1. Frozen ATPL: In this phase, the theoretical part of the ATPL is completed. It consists of passing the 14 theoretical subjects required for the airline pilot license. Once all subjects have been passed, the Frozen ATPL license is obtained. This license is normally completed in two different ways: Integrated or Modular ATPL.
  2. Flight hours and practical experience: After obtaining the frozen ATPL, practical experience and flight hours must be accumulated. This involves flying for an airline as a co-pilot or first officer, gaining real flight experience. During this phase, a total of 1500 flight hours must be completed, of which at least 500 hours must be as an aircraft commander, 250 hours must be navigation and 250 hours must be night flights.

Upon completion of both phases, the full Airline Pilot License (ATPL) is attained, allowing commercial flights and pilot performance in various professional capacities in the aviation industry.

How can I obtain the Frozen ATPL license from scratch?

Although there is also the possibility of obtaining the Frozen ATPL license from scratch, by taking a comprehensive course that includes both the theoretical and the practical part. Below, I will explain the general steps to follow to obtain the Frozen ATPL from scratch:

  1. Theoretical part: In this phase, you must pass the 14 theoretical subjects required for the ATPL license. These subjects cover a wide range of aeronautical knowledge, such as meteorology, navigation, principles of flight, regulations and procedures, communications, etc. The subjects are studied at an approved training centre, and the corresponding exams for each subject must be passed.


  1. Private Pilot License (PPL): Before continuing with the ATPL training, it is necessary to obtain the private pilot license. This involves completing a practical training that includes flight hours with an instructor, where the basic flying skills and manoeuvres necessary to obtain the license are learned and practiced.


  1. Commercial Pilot License (CPL): After obtaining the private pilot license, you advance to the next stage, which is obtaining the commercial pilot license. This stage involves additional theoretical and practical training, including the acquisition of more advanced flying skills and specific knowledge related to commercial flying. A minimum number of required flight hours must be completed, and the corresponding theoretical exams must be passed.


  1. Flight hours and experience: Once the commercial pilot license is obtained, one must continue to accumulate flight hours and practical experience. This is achieved by flying for an airline as co-pilot or first officer, performing actual flights and gaining experience in real operating situations. During this phase, a total of 1500 flight hours must be completed, following the requirements established by the aeronautical authorities.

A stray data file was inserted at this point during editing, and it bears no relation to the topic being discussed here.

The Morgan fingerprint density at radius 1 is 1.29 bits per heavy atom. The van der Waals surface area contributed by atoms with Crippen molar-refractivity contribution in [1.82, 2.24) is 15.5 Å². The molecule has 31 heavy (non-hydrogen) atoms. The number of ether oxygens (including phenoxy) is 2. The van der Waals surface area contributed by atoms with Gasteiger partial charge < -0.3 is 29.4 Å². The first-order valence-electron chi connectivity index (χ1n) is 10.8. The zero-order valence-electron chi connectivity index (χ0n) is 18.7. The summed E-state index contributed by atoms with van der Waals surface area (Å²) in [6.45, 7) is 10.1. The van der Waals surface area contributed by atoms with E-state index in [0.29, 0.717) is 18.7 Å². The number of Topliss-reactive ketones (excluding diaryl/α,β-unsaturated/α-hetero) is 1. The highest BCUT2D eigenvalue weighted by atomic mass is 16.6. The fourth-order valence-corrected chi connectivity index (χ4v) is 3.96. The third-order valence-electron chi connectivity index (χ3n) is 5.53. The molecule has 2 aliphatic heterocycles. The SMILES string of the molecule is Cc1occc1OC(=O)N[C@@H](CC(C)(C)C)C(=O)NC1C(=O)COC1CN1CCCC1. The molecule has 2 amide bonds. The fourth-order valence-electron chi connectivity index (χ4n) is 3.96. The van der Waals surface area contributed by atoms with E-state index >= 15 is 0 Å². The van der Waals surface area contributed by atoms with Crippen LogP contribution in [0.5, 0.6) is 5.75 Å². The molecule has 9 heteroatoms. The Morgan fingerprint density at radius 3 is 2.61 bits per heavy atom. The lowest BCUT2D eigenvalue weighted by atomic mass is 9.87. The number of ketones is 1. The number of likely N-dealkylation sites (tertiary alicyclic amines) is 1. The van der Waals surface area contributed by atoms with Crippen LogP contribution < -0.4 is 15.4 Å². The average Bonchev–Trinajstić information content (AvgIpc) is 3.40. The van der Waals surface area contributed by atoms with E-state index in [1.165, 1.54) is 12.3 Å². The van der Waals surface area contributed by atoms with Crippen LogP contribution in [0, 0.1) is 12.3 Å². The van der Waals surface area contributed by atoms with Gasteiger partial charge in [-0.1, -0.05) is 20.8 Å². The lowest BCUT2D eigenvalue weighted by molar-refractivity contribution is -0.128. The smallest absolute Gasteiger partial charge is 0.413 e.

Once all these steps have been completed and the flight hours and experience requirements have been met, the Frozen ATPL license is obtained. From that point on, you are ready to seek employment opportunities in commercial airlines and move towards obtaining the full ATPL license by accumulating the specific flight hours and experience required for the full license.

Military Pilot Licences

The military pilot license follows a completely different path than other pilot licenses, as it involves flying and gaining experience in a different type of aircraft. If you opt for this route, you will get a unique and different experience from that of a civilian pilot.

It is possible to validate the military pilot license to fly civilian, but it is important to keep in mind that, to make the transition from military to civilian aviation, it is required to have completed a minimum time of military service, which is usually at least 12 years. Therefore, if your primary goal is to become a commercial pilot, this is not the most advisable path. However, if your goal is to become a pilot and you are interested in military experience, the option of becoming a military pilot can be an excellent choice, since it will provide you with a unique experience that you could hardly get as a commercial or civilian pilot.

  • Price: In terms of cost, we could say that it is “free”, although the price you pay is your time, since you are investing your years of service in the military to obtain the license.

It is important to carefully consider your goals and preferences before deciding whether to opt for a military pilot’s license. While it can offer valuable and enriching experience, it also comes with specific commitments and requirements not found in civilian licenses.

In short, the path to reach the top license is not unique, as you can opt for different routes depending on the type of pilot you wish to become, even stopping at lower pilot licenses. Although due to the high investment required, it is advisable to advance little by little, that is, start flying ultralights to determine if you like aviation, and then save up to obtain the private pilot’s license. Through flights and experience gained, you can gradually meet the hours required for each license.